Study aims to learn more about silent infarction, cognitive decline linked to silent stroke

Can you have a stroke and not know it? Unfortunately, yes. It is a phenomenon called a silent stroke or, more formally, a silent cerebral infarction. Investigators at the University of Alabama at Birmingham and Stanford University want to learn more about silent strokes and their role in brain health, including dementia.

"A silent stroke has no symptoms, and so a person is not even aware they have had a stroke at all," said Ronald Lazar, Ph.D., Evelyn F. McKnight Endowed Chair in Learning and Memory in Aging and professor in the Department of Neurology at UAB and director of the Evelyn F. McKnight Brain Institute in the School of Medicine. "However, silent strokes do cause damage to the brain, and can be a risk factor for cognitive decline or a future major stroke."

Lazar, with colleagues at UAB and the Stanford University School of Medicine, will launch a study funded by the National Institutes of Health to learn more about silent infarction and the amount of cognitive decline associated with silent stroke.

The study is an ancillary research project of a larger, multi-site investigation of whether an anticoagulant medicine, Apixaban, is better than aspirin for preventing recurrent strokes in patients with strokes of unknown origin and cardiac abnormalities. The parent study, ARCADIA, will recruit 1,100 subjects at 120 sites in the National Institute for Neurological Disorders and Stroke's StrokeNet consortium. UAB is one of the participating sites.

The UAB/Stanford ancillary study, called ARCADIA-CSI (cognition and silent infarction), will recruit 500 patients from the parent ARCADIA trial. It is funded by a $7.7 million grant from NINDS.

Leading the research with Lazar is Maarten Lansberg, M.D., Ph.D., associate professor of neurology at Stanford.

"Maarten Lansberg and I thought the ARCADIA trial was a unique opportunity to look at patients who had one stroke and see if there was evidence of subsequent silent infarctions, and if so, was there a decline in cognitive function," Lazar said. "Silent infarctions are highly predictive of future stroke and of the risk of dementia."

Silent strokes can be detected by brain imaging such as MRI. Lansberg's Stanford team will analyze patients' MRI results obtained from ARCADIA, one done at the beginning of the multi-year study and one at the end. Lazar's UAB team will conduct annual neurocognitive testing via telephone. Combined, the parent and its ancillary study seek to paint a descriptive picture of the role of silent infarction.

The neurocognitive test covers four key areas that are relevant for post-stroke cognition. The cognitive test has been used extensively in two national stroke studies: REGARDS, a stroke prevention study based at UAB, and CREST-2, a carotid artery study in which UAB is a participating site. Between them, the cognitive test has been validated by use in more than 30,000 subjects.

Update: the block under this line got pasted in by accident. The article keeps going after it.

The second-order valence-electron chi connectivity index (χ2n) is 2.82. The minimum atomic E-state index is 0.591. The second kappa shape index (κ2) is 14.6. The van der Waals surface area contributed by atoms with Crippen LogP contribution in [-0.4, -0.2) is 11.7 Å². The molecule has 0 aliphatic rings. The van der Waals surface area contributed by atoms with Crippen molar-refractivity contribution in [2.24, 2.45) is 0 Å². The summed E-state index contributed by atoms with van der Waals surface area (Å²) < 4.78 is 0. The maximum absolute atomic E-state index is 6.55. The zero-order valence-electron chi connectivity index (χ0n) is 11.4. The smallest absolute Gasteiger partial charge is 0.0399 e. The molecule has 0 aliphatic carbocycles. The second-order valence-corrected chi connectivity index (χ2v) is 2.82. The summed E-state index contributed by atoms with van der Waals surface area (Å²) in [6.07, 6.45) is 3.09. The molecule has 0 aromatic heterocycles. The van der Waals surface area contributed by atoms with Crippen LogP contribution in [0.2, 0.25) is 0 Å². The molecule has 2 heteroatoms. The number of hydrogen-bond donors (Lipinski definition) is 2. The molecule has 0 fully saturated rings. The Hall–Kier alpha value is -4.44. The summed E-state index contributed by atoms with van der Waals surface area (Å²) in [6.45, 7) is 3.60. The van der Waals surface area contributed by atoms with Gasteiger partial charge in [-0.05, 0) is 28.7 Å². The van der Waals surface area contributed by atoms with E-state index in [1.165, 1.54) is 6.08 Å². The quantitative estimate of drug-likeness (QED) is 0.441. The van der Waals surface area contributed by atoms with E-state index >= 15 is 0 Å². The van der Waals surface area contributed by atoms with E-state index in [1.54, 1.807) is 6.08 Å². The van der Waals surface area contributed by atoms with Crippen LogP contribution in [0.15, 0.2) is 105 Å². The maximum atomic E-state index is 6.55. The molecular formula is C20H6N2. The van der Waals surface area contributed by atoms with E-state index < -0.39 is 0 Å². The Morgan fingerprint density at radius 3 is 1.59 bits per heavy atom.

"We will employ the guidelines and framework developed for REGARDS and administered by the Survey Research Unit within the UAB School of Public Health, under the direction of George Howard, the principal investigator of REGARDS," Lazar said. "We'll conduct four evaluations over three years to assess the rate of cognitive decline and potential correlation to silent infarction. We will also be looking to see if one of the two drugs in ARCADIA, Apixaban or aspirin, is more likely to lead to a lower incidence of silent infarction."

Lazar says most secondary stroke prevention studies have not focused on silent infarctions and cognitive decline.

"This will be the first large-scale collection of data on the effect of anticoagulation on silent infarction and cognitive decline, which should allow for deeper insight in the incidence of silent infarction," he said. "We will also better understand the slope of post-stroke cognitive decline and its relationship with silent infarction. Ultimately, this study should set the stage for future trials to prevent silent infarction and post-stroke cognitive decline."

Data suggest that as many as 30 to 50 percent of those over 65 years of age have silent strokes. Additionally, the incidence of silent stroke goes up as much as 19 percent following a TIA. The presence of silent strokes is also associated with a doubling of the risk of dementia.

The incidence of silent stroke is higher in an older population, but it can occur in younger adults. High blood pressure and active cigarette smoking are prominent risk factors.

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